“After verifying the details as seen in the first and third dreams of Mrs. Annie Miles, the party put Marion’s body on the horse and proceeded to carry it to the farm house, as this exactly complied with the details of Mrs. Miles’ second dream. They reached the farm house between nine and ten o’clock, having gone directly to the body and directly back without losing a moment’s time in searching. The body reached Tooele before noon, and hundreds of people who had followed the story of Mrs. Miles’ dreams, were amazed at the accuracy with which the situation, as portrayed in the dreams, had been verified. The matter was made the most prominent feature of the discourses which were delivered at the funeral of Marion Tanner.”
Affidavit --- “To whom it might concern: We the undersigned have read the foregoing narrative and we hereby verify the matters therein contained, as far as they come within our respective participations in such matters.”
Written by Wm. D Livingston
Signed by W. Leo Isgreen.”
The photo in this chapter is a picture of the people in the search party for Marion Tanner, taken in June 1918, just a little before the 1920 date of when the search described above was successfully conducted. In the photo appear Mrs Samuel Miles [Annie E Walk (Miles)], her son Henry Lee Miles, and her husband Samuel S. Miles, all of whom participated in finding the dead body of Marion Tanner. The photo is an accurate representation of how the 3 searchers looked in 1920.
The second photo, taken in 1923, shows Samuel Miles with his horse. This photo was taken just 3 years after Annie, Samuel, and Henry found the dead body of Marion Tanner in the mountains of Tooele, Utah. Without horses, traversing miles and miles in the mountains would be nearly impossible.
1921 to 1963 — Tooele, Utah
While Annie was working at the Tooele, Utah Ordinance Depot, .she has occasion to work with Italian and German prisoners of war. An Italian prisoner painted a picture for her that she prizes very much. A German prisoner gave her a beautiful picture of a rose-on-white that he had painted.
For many years, as part of the family farming and clothing activities, Annie prepared handicraft articles along with canned fruits, meats, and vegetables to sustain the family. Some of these items were submitted for competition in the Utah State Fair, where she won recognition totaling several hundreds of prizes for her submissions. The very first prize she ever won was at the Church Primary Fair in the 14th Ward on a layer cake that she had made. The amount of money from the prizes at the Utah State Fair that Annie won was large enough to pay the entire tax bill on their property. So there was a financial incentive as well as the thrill of competitive victory.
Much of Annie’s spare time was also used in making rugs from strips of rags. When she was able to spend her time at this art, she found no difficulty in disposing of the rugs, since they were very much in demand and received a good price.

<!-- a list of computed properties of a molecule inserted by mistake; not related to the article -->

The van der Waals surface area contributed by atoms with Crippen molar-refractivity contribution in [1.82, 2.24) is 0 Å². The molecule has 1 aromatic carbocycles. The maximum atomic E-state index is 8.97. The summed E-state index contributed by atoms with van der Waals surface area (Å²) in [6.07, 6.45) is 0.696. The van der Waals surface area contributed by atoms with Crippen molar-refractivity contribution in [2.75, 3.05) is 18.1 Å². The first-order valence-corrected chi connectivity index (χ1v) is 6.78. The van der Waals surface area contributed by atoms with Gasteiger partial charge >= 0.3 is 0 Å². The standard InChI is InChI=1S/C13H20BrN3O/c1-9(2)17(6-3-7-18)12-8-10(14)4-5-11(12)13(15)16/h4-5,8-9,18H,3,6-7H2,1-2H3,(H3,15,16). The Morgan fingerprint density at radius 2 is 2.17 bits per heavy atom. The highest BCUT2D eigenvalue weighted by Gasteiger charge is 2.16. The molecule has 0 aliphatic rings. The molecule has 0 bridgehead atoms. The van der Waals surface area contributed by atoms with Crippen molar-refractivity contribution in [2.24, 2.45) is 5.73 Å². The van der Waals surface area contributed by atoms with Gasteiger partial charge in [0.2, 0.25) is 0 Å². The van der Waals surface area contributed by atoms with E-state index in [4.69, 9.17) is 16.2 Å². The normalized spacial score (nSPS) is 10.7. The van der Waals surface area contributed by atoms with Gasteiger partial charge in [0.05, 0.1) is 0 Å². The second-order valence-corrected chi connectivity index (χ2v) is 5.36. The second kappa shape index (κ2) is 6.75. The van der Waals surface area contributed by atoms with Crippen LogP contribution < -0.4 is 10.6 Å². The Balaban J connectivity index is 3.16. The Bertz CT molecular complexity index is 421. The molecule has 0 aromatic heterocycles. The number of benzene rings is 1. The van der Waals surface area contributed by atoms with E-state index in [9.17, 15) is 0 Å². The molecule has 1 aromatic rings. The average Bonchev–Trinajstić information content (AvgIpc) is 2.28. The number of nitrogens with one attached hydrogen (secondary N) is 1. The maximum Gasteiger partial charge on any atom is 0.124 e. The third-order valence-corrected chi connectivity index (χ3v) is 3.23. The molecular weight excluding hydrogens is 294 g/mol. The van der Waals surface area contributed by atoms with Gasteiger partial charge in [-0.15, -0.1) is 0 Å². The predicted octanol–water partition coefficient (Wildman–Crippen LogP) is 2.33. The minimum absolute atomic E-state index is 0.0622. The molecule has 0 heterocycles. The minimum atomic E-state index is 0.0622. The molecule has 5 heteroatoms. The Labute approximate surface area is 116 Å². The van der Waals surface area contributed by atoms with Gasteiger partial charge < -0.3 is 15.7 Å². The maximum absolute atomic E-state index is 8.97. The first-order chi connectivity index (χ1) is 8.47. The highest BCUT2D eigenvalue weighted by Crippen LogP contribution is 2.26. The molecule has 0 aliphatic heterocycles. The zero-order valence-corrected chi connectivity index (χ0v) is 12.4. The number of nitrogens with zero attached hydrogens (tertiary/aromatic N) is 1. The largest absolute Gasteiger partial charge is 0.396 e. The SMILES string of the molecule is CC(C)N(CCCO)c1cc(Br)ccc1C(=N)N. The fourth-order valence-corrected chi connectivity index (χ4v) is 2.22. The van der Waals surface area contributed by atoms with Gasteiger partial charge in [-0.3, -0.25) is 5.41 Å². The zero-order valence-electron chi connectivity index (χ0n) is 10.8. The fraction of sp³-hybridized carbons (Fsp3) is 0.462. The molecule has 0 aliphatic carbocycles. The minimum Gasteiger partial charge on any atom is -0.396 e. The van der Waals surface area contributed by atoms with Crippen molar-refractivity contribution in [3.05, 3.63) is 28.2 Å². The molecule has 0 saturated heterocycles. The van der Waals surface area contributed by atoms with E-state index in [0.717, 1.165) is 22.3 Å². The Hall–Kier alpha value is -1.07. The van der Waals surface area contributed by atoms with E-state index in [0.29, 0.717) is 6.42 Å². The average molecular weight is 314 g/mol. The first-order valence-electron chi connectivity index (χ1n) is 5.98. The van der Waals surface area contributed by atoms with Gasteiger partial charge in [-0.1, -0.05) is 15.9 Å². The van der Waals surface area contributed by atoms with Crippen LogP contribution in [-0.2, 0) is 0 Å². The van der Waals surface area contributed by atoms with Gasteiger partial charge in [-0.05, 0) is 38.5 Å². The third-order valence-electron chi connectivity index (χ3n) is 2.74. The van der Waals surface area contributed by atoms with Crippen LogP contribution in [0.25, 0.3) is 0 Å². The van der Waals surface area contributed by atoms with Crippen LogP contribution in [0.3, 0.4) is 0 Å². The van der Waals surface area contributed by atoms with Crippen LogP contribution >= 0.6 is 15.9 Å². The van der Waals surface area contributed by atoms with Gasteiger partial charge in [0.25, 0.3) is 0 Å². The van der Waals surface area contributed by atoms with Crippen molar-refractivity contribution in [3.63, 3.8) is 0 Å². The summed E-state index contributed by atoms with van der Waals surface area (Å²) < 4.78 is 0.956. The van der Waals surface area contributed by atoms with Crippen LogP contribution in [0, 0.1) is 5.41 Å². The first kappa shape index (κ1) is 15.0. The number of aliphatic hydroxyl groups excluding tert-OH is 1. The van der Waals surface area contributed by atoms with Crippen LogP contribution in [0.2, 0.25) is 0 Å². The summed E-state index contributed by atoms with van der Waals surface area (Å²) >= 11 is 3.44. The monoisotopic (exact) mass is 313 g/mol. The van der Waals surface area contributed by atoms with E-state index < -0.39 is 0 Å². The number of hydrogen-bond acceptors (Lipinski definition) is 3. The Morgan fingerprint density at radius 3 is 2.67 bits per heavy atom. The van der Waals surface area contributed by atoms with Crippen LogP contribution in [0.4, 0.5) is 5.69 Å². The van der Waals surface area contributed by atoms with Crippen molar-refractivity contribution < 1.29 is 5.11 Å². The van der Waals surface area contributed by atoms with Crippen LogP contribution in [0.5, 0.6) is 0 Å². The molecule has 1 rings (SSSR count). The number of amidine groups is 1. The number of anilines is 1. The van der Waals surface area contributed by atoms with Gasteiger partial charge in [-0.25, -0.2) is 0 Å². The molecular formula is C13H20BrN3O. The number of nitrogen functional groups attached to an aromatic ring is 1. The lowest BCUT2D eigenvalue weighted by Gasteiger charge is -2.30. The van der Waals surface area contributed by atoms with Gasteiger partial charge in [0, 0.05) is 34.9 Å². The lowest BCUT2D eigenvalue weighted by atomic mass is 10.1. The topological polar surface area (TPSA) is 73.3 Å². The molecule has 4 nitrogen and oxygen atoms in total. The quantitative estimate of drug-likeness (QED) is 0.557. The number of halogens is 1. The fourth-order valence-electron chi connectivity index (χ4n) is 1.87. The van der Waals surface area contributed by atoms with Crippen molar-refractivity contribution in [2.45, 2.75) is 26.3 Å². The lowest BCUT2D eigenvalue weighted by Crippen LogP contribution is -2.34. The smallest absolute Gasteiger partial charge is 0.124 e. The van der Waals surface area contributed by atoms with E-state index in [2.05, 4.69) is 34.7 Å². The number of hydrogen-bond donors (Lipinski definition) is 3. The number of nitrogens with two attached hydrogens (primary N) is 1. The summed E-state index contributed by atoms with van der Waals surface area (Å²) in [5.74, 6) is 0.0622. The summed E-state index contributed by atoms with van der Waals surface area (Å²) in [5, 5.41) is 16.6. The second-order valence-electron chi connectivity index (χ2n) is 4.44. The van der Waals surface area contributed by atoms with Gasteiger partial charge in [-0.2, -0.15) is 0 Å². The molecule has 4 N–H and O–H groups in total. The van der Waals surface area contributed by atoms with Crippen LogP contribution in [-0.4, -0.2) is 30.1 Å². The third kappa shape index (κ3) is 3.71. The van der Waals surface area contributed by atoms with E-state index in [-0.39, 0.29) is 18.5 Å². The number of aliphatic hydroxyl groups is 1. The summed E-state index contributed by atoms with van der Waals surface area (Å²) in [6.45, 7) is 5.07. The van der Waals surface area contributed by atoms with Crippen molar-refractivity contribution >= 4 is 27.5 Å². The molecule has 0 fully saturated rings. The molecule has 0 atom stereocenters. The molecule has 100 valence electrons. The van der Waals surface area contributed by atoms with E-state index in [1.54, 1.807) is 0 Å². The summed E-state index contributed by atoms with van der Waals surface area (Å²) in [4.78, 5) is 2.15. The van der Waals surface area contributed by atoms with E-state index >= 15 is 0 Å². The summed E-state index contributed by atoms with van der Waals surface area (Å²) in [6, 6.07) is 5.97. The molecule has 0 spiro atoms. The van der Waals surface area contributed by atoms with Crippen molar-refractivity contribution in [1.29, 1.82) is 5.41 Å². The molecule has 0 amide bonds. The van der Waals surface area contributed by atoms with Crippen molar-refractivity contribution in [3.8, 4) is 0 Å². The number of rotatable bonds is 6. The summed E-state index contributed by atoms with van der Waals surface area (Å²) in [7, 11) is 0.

Annie’s marriage was a long one of over 60 year’s duration, where she and her husband Samuel S. Miles enjoyed good health in the farm country of Tooele, Utah, where the family moved in 1917. Samuel lived to the age of 84 years (Dec 1876 to Jul 1961) and Annie lived to the age of 83 years (Nov 1879 to Nov 1962). With both of them alive together, Samuel and Annie were able to celebrate their golden anniversary (50 years), and their diamond anniversary (60 years) as a couple together.
A newspaper clipping containing the obituary of Annie Elizabeth Walk (Mrs. Samuel S Miles) is available (see picture). The clipping lists the date of her funeral as 30 Nov 1963, which is listed also as the date of her death in Tooele, Utah.
1902 to 1921 — Salt Lake City, Utah
Annie Elizabeth Walk was married on 24 April 1901 to Samuel Sampson Miles, son of Lee Granderson Miles and Emma Wilkinson. Samuel was born 15 Dec 1876 at Hoytsville, Summit County, Utah. The couple had the following eight children, all born in Salt Lake City, Utah, except the last stillborn boy born in Tooele, Utah after the couple moved there in 1917:
Henry Lee Miles --- 22 Jan 1902; m. Mary Morris
Lewis Martin Miles --- 6 Jul 1904; m. Lillis Worthen
Florence Rose Miles --- 01 Jan 1907; m. De Witt Lund; m Vern Roberson
Ada Emma Miles --- 22 Apr 1909; m. John Francis Bolinder
Robert Samuel Miles --- 02 Dec 1911; m. Corella Luella Jacobson; died. 21 Mar 1935
Charles William Miles --- 23 Aug 1913; died 23 May 1930
Lawrence David Miles --- 30 Jan 1916; m. Dorothy Wheeler
Boy stillborn --- 20 Jan 192l
1877 to 1920 — Salt Lake City, Utah
Here is a listing of the 20 brothers and sisters of Annie Elizabeth Walk (Miles), with herself included, to make 21 in all. The first 13 (plus herself to make 14) are children by Ada Elizabeth Burbidge, first wife of Henry Joseph Walk by marriage to Ada that occurred in England prior to the couple’s emigrating to Zion in Utah in 1881. The next seven are by Henry Joseph Walk’s second wife, Lydia E1izabeth Smith.
Charles Henry Walk --- 05 Aug 1877; died in 1878
Henry Charles Walk --- 26 Jul 1878; m. Lucy Gray (Born in England)
Annie Elizabeth Walk --- 02 Nov 1879; m Samuel S. Miles
Joseph Frederick Walk --- 06 May 1883; m. Florence Foulger
Ada Lilly Walk --- 11 Aug 1885; m. Walter Gray
Charles Mann Walk --- 23 Aug 1887; apparently unmarried
Boy --- born 1881; died 1881
William James Walk --- 29 Aug 1889; m. Olive Binnell
Franklin Walk --- 12 Mar 1890; died 16 Sep 1890
Frederick David Walk --- 25 Sep 1892; m. Clara Baer
Fanny Flora Walk --- 28 May 1895; m. LeRoy Hamilton
Martin Samuel. Walk --- 23 Aug 1897; m. Gertrude Bolton; died 01 Dec 1949.
Edith Rose Walk --- 12 Mar 1900; m. George Snarr
Florence Flossie Walk --- 04 Oct 1902; died 24 Jun 1904
After the death of her mother on 10 May 1907, Annie’s father married Lydia E1izabeth Smith on 17 June 1908, after which the following seven brothers and sisters were born:
Harold Joseph Walk --- 4 Apr 1909; m. Muriel Evans; died 1943
Nomi L Walk --- 14 Dec 1910; died 19 Dec 1912
Arline Lydia Walk --- 10 Sep 1912; m. Pat Wilkins
Ellen Annie Walk --- 21 Jul 1914; died 05 Jan 1915
George Albert Walk --- 18 Sep 1917; m. Shirley Ruth Orton
Earl Franklin Walk --- 03 Dec 1915; m.Thek1e Runz
Don Eugene Walk --- 18 Aug 1920; died 28 Dec 1925